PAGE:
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dc.contributor.authorJalbert, Nicole Marieen_US
dc.date.accessioned2014-03-14T21:11:00Z
dc.date.available2014-03-14T21:11:00Z
dc.date.issued1999-04-26en_US
dc.identifier.otheretd-051199-171411en_US
dc.identifier.urihttp://hdl.handle.net/10919/37790
dc.description.abstractThe purpose of the present study was to investigate the effect of ease of evaluation of dimensions on the construct validity of a selection assessment center conducted in 1993. High ease of evaluation dimensions, operationalized as the greatest proportion of highly diagnostic behaviors, were expected to demonstrate greater construct and criterion related validity. Multitrait-multimethod analysis and confirmatory factor analysis results indicated that high ease of evaluation dimensions demonstrated greater convergent and discriminant validity than low ease of evaluation dimensions. Contrary to predictions, however, there was little difference in the criterion related validity of the high versus low ease of evaluation dimensions. Moreover, the entire assessment center yielded extremely low predictive validity using both dimension and exercise scores as predictors. The implications of the findings from this study are discussed.en_US
dc.publisherVirginia Techen_US
dc.relation.haspartch4.pdfen_US
dc.relation.haspartch1.pdfen_US
dc.relation.haspartCHAP2.PDFen_US
dc.relation.haspartch3.pdfen_US
dc.rightsI hereby grant to Virginia Tech or its agents the right to archive and to make available my thesis or dissertation in whole or in part in the University Libraries in all forms of media, now or hereafter known. I retain all proprietary rights, such as patent rights. I also retain the right to use in future works (such as articles or books) all or part of this thesis or dissertation.en_US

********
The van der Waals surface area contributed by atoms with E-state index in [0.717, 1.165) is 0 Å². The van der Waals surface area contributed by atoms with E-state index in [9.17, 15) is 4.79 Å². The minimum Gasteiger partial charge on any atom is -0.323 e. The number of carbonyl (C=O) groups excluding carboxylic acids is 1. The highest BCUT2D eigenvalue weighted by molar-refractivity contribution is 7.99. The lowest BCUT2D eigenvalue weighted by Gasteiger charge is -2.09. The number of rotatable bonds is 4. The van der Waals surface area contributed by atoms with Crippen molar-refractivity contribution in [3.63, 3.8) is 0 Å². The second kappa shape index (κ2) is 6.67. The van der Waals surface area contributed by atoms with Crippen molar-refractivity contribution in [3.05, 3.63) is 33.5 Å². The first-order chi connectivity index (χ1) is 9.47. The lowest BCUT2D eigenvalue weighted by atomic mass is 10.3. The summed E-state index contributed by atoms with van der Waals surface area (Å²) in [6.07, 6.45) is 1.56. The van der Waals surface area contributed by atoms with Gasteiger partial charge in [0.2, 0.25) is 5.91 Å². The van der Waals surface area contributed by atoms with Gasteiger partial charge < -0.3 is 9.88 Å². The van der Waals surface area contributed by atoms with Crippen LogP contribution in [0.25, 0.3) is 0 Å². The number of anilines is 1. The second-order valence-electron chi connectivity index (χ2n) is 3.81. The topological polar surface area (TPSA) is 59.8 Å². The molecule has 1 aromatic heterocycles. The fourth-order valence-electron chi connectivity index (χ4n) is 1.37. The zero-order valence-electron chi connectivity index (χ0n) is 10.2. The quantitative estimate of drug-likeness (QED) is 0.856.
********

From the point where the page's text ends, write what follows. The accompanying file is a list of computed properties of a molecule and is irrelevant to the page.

dc.subjectassessment centersen_US
dc.subjectdiagnosticityen_US
dc.subjectconstruct validityen_US
dc.titleThe Search for Construct Validity of Assessment Centers: Does the Ease of Evaluation of Dimensions Matter?en_US
dc.typeDissertationen_US
dc.contributor.departmentPsychologyen_US
dc.description.degreePh. D.en_US
thesis.degree.namePh. D.en_US
thesis.degree.leveldoctoralen_US
thesis.degree.grantorVirginia Polytechnic Institute and State Universityen_US
thesis.degree.disciplinePsychologyen_US
dc.contributor.committeechairFoti, Roseanne J.en_US
dc.contributor.committeememberDonovan, John J.en_US
dc.contributor.committeememberSgro, Joseph A.en_US
dc.contributor.committeememberFinney, Jack W.en_US
dc.contributor.committeememberHauenstein, Neil M. A.en_US
dc.identifier.sourceurlhttp://scholar.lib.vt.edu/theses/available/etd-051199-171411/en_US
dc.date.sdate1999-05-11en_US
dc.date.rdate2000-05-14
dc.date.adate1999-05-14en_US


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